White people are more segregated than minorities.

When most white people talk about segregated communities, they think of communities with many black people or other racial minorities. Most white people believe that minorities have mostly same-race friends and that they need to be racially integrated with the rest of society. However, this is a false assumption based white people’s tendency to notice people’s race only when the people are not white. The typical white person notices race when passing through communities of colour, but she rarely thinks about race when she is surrounded by all white people. If the typical white person is in a group setting with mostly white people but one or two token non-white people, the typical white person perceives the group as “diverse”.

If the typical white person is interested in reality instead of her personal observations (which would be prone to her subconscious racial biases), she may discover that her worldview is distorted. Yet another study, Campus Diversity Important Predictor Of Interracial Friendships, shows that of all racial groups, whites are the most segregated:

A new study in the journal Social Science Quarterly found that campus racial and ethnic diversity is important in predicting friendship heterogeneity, and that minorities have higher predicted friendship diversity than whites.

[…]

As school diversity rises, predicted friendship diversity also increases, although whites still have lower predicted levels of friendship diversity than minorities. However, this relationship shifts as schools become more diverse, with whites having nearly as diverse friendship networks as minorities on the most diverse campuses.

These studies that show that whites are the most segregated are important, because white people often criticize minorities for living in so-called “ethnic enclaves”.

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Racial demographics of Toronto (CMA): 42.9% visible minorities

Visible minorities accounted for 42.9% or 2,174,100 of the population in Toronto (Census Metropolitan Area), according to the 2006 Census. The largest visible minority groups in Toronto were South Asian (684,100), Chinese (486,300), Black (352,200), and Filipino (172,000).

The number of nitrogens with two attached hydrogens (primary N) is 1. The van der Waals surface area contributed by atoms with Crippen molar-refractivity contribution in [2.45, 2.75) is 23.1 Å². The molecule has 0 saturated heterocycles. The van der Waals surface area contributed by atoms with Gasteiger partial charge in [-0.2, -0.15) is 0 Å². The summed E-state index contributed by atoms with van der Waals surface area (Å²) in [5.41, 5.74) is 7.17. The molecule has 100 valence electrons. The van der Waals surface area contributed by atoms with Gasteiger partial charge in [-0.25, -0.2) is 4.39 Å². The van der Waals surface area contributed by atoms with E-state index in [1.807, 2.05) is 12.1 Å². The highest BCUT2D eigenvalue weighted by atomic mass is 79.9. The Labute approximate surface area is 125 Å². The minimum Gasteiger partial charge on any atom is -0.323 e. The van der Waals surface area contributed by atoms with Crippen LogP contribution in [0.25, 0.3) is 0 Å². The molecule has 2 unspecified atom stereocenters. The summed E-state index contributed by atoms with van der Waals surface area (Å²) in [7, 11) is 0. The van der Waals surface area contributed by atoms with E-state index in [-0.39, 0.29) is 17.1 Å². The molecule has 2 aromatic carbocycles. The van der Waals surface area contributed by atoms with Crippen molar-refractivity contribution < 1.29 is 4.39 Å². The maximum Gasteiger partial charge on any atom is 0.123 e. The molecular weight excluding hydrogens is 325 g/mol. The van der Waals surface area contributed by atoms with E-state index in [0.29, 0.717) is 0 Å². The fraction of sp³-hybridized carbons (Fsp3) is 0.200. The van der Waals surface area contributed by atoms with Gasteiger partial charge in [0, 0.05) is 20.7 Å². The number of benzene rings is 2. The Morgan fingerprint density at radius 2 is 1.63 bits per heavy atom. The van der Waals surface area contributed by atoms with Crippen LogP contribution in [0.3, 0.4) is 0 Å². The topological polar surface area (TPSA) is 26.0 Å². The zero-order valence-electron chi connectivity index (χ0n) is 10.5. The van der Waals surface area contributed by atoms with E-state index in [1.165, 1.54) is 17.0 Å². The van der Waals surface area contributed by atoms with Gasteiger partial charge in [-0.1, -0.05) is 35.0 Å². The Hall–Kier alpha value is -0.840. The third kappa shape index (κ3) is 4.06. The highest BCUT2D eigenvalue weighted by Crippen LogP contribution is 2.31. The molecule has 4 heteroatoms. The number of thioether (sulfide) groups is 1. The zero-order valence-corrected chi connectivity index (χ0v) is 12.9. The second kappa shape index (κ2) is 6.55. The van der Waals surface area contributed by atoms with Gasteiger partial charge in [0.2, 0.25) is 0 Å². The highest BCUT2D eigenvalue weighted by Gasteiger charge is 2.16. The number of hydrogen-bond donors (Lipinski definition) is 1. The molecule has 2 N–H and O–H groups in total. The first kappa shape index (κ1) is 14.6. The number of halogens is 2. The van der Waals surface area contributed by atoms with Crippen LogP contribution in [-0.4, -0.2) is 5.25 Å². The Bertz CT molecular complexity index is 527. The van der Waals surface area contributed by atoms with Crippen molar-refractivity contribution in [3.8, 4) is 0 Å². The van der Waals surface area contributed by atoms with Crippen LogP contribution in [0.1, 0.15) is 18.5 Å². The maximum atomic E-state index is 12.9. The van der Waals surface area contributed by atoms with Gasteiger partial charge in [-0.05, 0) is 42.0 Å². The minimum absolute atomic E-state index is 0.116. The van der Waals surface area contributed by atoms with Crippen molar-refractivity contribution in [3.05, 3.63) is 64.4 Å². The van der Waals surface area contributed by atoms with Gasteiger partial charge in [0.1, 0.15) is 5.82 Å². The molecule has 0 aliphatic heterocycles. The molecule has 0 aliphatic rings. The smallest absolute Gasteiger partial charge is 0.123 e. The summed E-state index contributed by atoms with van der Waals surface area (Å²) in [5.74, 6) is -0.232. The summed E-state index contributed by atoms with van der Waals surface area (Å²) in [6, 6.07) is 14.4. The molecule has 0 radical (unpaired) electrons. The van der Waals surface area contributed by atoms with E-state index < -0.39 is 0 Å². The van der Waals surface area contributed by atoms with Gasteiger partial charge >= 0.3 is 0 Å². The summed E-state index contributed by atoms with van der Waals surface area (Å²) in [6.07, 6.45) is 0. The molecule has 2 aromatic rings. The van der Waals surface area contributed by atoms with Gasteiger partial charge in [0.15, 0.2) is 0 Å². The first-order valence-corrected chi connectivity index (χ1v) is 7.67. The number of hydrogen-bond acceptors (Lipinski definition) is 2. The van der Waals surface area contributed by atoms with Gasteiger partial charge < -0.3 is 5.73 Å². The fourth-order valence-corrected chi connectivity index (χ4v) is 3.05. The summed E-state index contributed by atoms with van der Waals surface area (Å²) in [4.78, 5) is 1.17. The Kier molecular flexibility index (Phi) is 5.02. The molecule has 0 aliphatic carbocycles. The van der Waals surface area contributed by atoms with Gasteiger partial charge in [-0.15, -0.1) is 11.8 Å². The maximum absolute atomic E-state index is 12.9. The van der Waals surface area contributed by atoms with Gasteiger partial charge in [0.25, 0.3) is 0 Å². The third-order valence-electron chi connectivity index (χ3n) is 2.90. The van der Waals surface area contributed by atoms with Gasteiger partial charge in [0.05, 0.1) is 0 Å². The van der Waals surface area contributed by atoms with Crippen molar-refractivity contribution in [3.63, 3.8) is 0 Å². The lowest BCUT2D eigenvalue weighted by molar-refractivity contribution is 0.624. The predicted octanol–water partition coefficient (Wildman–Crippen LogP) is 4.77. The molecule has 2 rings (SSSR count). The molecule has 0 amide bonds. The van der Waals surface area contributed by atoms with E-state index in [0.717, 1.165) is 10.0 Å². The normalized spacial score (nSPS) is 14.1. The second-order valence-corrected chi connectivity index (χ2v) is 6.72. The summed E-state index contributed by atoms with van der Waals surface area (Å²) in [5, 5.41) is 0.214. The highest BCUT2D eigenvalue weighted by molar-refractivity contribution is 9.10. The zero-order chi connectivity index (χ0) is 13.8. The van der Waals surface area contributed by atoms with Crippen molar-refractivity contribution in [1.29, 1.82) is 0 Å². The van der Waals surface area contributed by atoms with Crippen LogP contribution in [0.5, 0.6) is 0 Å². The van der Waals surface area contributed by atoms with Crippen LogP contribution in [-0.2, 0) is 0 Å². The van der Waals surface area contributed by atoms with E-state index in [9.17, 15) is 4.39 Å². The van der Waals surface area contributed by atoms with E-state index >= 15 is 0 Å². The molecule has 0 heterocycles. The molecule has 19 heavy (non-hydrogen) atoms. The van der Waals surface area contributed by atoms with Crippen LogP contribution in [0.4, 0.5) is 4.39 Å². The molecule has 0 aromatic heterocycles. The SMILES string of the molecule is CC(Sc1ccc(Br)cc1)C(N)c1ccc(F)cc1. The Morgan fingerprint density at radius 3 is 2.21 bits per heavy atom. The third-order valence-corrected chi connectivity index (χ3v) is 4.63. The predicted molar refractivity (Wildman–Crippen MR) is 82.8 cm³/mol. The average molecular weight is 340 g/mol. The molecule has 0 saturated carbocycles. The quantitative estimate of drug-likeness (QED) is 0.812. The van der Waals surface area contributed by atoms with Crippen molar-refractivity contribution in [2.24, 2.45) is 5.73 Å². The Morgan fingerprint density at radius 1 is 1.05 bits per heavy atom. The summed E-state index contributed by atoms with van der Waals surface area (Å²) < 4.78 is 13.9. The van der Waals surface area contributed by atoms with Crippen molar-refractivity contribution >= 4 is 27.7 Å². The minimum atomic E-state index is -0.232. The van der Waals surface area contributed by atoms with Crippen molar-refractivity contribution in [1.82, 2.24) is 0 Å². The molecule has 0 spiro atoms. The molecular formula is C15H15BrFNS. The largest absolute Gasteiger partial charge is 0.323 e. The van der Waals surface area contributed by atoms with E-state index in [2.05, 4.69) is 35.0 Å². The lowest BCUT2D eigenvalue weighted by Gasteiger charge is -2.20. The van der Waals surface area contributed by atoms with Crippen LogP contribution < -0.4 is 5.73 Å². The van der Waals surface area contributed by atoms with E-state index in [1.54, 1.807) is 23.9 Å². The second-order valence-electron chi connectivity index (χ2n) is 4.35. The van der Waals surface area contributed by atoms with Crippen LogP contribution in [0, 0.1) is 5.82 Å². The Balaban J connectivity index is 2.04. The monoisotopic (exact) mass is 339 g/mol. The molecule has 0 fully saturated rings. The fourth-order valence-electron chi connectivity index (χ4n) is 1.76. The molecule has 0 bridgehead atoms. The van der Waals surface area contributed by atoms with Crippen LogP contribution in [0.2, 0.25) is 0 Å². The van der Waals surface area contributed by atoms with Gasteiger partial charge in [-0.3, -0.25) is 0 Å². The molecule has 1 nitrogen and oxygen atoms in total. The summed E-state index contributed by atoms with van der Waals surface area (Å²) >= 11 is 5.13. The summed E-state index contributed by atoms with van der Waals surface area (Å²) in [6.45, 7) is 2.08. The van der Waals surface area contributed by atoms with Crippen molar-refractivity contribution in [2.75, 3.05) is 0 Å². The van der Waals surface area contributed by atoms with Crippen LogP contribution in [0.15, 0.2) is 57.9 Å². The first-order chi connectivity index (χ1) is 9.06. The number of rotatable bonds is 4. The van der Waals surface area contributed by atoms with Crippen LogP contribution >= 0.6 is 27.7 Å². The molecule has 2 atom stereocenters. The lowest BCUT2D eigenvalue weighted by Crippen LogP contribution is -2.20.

South Asian, 13.5%. Chinese, 9.6%. Black, 6.9%. Filipino, 3.4%. Other visible minorities, 9.5%. Individuals who are not visible minorities, 57.1%.

The census metropolitan area (CMA) of Toronto had the largest proportion of visible minorities among all CMAs in Canada. 94.0% of the visible minority population in Toronto (CMA) lived in one of six municipalities: the City of Toronto, Mississauga, Brampton, Markham, Richmond Hill, or Vaughan. The municipalities of Markham and Brampton had the highest proportion of visible minorities within the Toronto CMA.

Markham: 65.4% visible minorities

The municipality of Markham, Ontario had the highest percentage (65.4%) of visible minorities in Canada, surpassing the visible minority percentage of Richmond, British Columbia (65.1%). The two largest visible minority groups in Markham are Chinese (89,300) and South Asian (45,000).

Chinese, 34.2%. South Asian, 17.3%. Black, 3.1%. Other visible minorities, 10.9%. Individuals who are not visible minorities, 34.6%.

Brampton: 57.0% visible minorities

The municipality with the second-highest proportion of visible minorities within the Toronto CMA was Brampton, Ontario, with 57.0% visible minorities. The largest visible minority groups in Brampton were South Asian (136,800) and Black (53,300).

South Asian, 31.7%. Black, 12.4%. Other visible minorities, 13.0%. Individuals who are not visible minorities, 43.0%.

Visible minorities made up 49.0% of Mississauga, 46.9% of the City of Toronto, and 45.7% of Richmond Hill.

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